Judging precisely what kind of book on the Jews Céline produced would not seem to demand great deliberation: the “anti-Semitic stance” he mentioned in his “astonishing” letter to Cillie is hard to miss. There can be no disputing that Bagatelles traffics in the shabbiest libels (“The Jew, directly or through middlemen, controls the following Trusts making up 750 billion of the 1,000 billion French national fortune”), trots out the industries said to be under Semitic control (fifty-six in all, including railroads, sponges, coal mines, wheat, armaments, vacuum tubes, insurance, mineral water, movie studios, shoes, electricity…), postulates the familiar global conspiracy (“It’s the Jews in London, Washington, and Moscow that stand in the way of a Franco-German alliance”), and promotes the usual forgeries (The Protocols of the Elders of Zion “predict almost exactly all that the Jews have done in the world since then…and the Jews have been doing a lot in the world!”). And yet the slogan on Bagatelles ‘s publicity wrapper (“For a good laugh in the trenches”) as well as the publisher’s blurb (“The most atrocious, the most savage, the most hateful, but the most unbelievable lampoon the world has ever seen”), sentences written by the publisher in collaboration with Céline, suggested to some that the book was intended—as another world war loomed—as a satire on such extremism.


More than a few readers not lacking for sophistication received it this way. “It seems to me,” wrote André Gide in April 1938 in La Nouvelle Revue Française, “that there has been an awful lot of nonsense written about Bagatelles pour un massacre by its critics”:

What surprises me is that they could all have been so mistaken. For, after all, Céline was playing for high stakes, even the very highest, as he always does. He has always come straight to the point. He has done his best to warn that all of this is no more serious than Don Quixote’s tilting at windmills…. Certain other readers might not be comfortable with a literary game that, with the help of stupidity, runs the risk of tragic consequences…. If one were forced to see in Bagatelles pour un massacre anything other than a game, then Céline, despite all his genius, would have no excuse for stirring up our commonplace passions with such cynicism and casual levity.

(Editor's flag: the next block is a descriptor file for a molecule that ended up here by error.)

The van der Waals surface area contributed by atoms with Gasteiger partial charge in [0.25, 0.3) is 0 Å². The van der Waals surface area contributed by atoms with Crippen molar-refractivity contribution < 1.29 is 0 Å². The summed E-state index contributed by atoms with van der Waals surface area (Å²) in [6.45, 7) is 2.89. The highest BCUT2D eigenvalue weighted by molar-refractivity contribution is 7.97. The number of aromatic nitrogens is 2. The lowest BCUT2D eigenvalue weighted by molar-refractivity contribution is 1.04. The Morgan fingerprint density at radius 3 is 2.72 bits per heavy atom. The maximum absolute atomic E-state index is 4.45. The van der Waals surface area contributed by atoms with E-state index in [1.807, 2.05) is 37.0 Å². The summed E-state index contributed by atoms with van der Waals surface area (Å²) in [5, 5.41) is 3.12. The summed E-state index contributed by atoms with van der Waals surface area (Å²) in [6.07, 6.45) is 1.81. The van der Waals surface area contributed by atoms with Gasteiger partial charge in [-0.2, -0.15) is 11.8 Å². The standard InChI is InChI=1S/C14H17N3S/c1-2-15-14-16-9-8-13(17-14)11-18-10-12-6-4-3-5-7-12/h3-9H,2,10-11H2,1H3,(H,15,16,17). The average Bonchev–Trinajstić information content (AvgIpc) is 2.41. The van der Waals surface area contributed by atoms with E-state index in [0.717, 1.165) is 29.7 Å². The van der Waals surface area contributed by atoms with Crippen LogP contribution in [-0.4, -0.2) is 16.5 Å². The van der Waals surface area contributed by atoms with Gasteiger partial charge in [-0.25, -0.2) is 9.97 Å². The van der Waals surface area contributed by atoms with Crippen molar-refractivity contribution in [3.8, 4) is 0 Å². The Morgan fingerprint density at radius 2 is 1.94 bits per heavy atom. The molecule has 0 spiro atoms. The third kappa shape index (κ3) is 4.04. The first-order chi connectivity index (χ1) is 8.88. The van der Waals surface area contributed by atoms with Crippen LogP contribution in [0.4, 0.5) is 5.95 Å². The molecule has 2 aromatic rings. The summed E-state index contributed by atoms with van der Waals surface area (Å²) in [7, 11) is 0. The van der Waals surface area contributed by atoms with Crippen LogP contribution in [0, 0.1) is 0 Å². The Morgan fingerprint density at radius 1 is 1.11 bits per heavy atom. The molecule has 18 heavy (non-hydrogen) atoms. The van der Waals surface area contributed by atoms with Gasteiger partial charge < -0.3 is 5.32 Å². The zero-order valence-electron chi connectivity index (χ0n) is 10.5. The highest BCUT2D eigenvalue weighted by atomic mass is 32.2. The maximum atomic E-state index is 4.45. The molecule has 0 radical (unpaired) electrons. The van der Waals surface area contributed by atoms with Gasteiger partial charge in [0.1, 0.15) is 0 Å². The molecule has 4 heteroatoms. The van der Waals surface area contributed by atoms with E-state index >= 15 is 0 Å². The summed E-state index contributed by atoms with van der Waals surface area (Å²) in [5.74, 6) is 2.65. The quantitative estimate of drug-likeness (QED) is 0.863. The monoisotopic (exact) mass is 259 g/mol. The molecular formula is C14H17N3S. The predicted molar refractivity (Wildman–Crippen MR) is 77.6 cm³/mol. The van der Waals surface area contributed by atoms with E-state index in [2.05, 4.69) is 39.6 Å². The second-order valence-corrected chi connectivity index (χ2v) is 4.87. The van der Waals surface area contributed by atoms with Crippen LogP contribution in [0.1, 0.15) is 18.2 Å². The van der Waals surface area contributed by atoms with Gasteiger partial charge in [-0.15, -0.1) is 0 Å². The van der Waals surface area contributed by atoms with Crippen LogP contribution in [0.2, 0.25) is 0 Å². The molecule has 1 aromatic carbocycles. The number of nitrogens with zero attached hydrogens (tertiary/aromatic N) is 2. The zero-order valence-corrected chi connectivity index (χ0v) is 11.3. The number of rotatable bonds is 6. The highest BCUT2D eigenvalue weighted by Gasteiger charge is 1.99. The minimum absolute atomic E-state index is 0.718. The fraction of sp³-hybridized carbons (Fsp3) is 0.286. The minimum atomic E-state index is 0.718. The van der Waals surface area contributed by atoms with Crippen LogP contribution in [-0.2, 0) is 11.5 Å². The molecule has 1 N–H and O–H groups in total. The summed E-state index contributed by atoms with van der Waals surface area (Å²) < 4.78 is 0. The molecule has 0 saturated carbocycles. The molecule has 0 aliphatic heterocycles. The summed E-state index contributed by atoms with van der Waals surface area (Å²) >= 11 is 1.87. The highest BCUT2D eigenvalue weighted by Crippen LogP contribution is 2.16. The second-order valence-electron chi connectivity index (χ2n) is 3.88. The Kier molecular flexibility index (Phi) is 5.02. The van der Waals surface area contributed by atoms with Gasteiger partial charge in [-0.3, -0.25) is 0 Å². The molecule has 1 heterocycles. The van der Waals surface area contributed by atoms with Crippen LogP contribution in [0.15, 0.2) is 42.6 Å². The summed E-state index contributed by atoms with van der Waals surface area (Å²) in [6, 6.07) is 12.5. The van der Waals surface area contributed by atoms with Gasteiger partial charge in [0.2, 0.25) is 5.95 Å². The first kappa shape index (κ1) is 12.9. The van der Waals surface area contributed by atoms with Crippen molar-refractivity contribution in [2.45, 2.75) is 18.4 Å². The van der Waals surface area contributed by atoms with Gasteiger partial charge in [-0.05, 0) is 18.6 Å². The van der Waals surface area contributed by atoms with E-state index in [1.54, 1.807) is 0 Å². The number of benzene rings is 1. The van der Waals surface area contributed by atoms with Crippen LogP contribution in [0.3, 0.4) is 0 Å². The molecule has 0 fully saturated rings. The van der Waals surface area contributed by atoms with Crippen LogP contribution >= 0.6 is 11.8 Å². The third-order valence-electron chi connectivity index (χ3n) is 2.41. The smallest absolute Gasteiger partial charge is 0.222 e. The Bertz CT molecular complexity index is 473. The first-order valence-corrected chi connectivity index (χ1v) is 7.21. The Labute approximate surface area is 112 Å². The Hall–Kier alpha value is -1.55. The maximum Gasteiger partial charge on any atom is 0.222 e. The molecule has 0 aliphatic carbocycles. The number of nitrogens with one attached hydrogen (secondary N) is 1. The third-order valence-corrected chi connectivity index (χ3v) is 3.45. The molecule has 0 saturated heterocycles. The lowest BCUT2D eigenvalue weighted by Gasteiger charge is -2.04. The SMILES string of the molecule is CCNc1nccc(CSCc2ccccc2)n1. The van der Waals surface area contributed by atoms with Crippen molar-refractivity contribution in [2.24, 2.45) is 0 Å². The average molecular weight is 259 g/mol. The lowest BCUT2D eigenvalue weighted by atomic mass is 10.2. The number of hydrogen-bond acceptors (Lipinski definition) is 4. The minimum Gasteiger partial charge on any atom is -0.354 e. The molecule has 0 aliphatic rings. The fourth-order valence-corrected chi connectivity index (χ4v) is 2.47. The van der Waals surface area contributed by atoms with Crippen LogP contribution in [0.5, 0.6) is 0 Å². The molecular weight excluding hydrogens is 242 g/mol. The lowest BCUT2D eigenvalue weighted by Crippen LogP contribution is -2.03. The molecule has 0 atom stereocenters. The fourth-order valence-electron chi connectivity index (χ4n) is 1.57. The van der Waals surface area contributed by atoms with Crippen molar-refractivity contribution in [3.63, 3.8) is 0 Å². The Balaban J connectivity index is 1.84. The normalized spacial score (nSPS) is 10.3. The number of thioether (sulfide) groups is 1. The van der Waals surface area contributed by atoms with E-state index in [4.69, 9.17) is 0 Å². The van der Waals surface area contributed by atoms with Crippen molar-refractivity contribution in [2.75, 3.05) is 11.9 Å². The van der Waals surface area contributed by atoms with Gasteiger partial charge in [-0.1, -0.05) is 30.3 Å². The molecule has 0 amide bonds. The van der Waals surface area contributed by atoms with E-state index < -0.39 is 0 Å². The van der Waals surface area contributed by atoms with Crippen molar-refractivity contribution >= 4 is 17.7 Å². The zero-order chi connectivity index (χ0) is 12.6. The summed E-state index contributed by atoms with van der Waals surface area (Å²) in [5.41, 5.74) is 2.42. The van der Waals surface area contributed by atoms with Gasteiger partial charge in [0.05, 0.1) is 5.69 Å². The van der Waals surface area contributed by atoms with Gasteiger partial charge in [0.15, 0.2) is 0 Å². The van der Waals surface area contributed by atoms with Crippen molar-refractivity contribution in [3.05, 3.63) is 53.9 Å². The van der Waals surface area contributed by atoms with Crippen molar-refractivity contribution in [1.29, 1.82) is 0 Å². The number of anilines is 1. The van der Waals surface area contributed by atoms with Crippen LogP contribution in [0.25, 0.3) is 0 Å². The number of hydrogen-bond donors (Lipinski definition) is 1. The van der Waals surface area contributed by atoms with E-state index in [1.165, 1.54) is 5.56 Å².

Follow the Nobel laureate’s diagnosis of satire—for which Céline’s apologists rarely seek a second opinion6—to its unconvincing terminus. The sad (but true) biographical facts of the early life of Louis-Ferdinand Destouches—wounded in the trenches of World War I, by most accounts severely, exiting the war a decorated veteran with tinnitus so pronounced that its roaring is said to have produced lifelong seizures—also left him a vehement pacifist.

His Prix Goncourt–winning biographer Frédéric Vitoux holds that Céline “voiced [his anti-Semitism] with a specific goal—to avoid war, save the peace, peace at any price.” In that goal-driven light, Céline, like Juvenal, Rabelais, or Swift, would be designer of, as Gide put it, “a literary game,” one that hoped to do what Alexander Pope said satire should: “deter, if not reform.” Bagatelles : the anti-Semitic opus to end all anti-Semitic opuses. The main problem with this line of thinking is that Bagatelles was not Céline’s last anti-Semitic book; rather, only the most narratively sophisticated in an increasingly crude trilogy of anti-Semitic books, one that—once the war was underway—was written in a moral vacuum.

At the end of November 1938, two weeks after Kristallnacht, Denoël published Céline’s next book, the 57,000-word L’École des cadavres—“The School of Corpses.” Where, a year earlier, in Bagatelles, Céline had used every rhetorical means at his disposal to conjure, with buffoonish intensity, cartoonish hyperbole, and tireless vulgarity, an image of the Jews as culprits for the iniquities of modern life and of ancient tyranny—a series of tableaux so absurd in their overstatement that some uncommonly blinkered readers mistook their nature—in L’École there can be no mistaking what side Céline was on. “I feel very close to Hitler, very close to all the Germans,” he writes, “I consider them brothers, they have every reason to be racist. It would bring me no end of pain if they were defeated.”

To avoid such a defeat, a little anti-Semitism wasn’t going to be enough. “I find Italian anti-Semitism lukewarm for my taste, bloodless, inadequate,” Céline explains, referring to Italy’s Leggi razziali, the racial laws promulgated there in September 1938. “I find it dangerous. A distinction between good Jews and bad Jews? It makes no sense”:

Does a surgeon make a distinction between good and bad germs?… No. It would be foolish, a disaster. He boils all his instruments before he operates, not during, a good twenty minutes under painstaking pressure…. The ABCs of the Art of Surgery.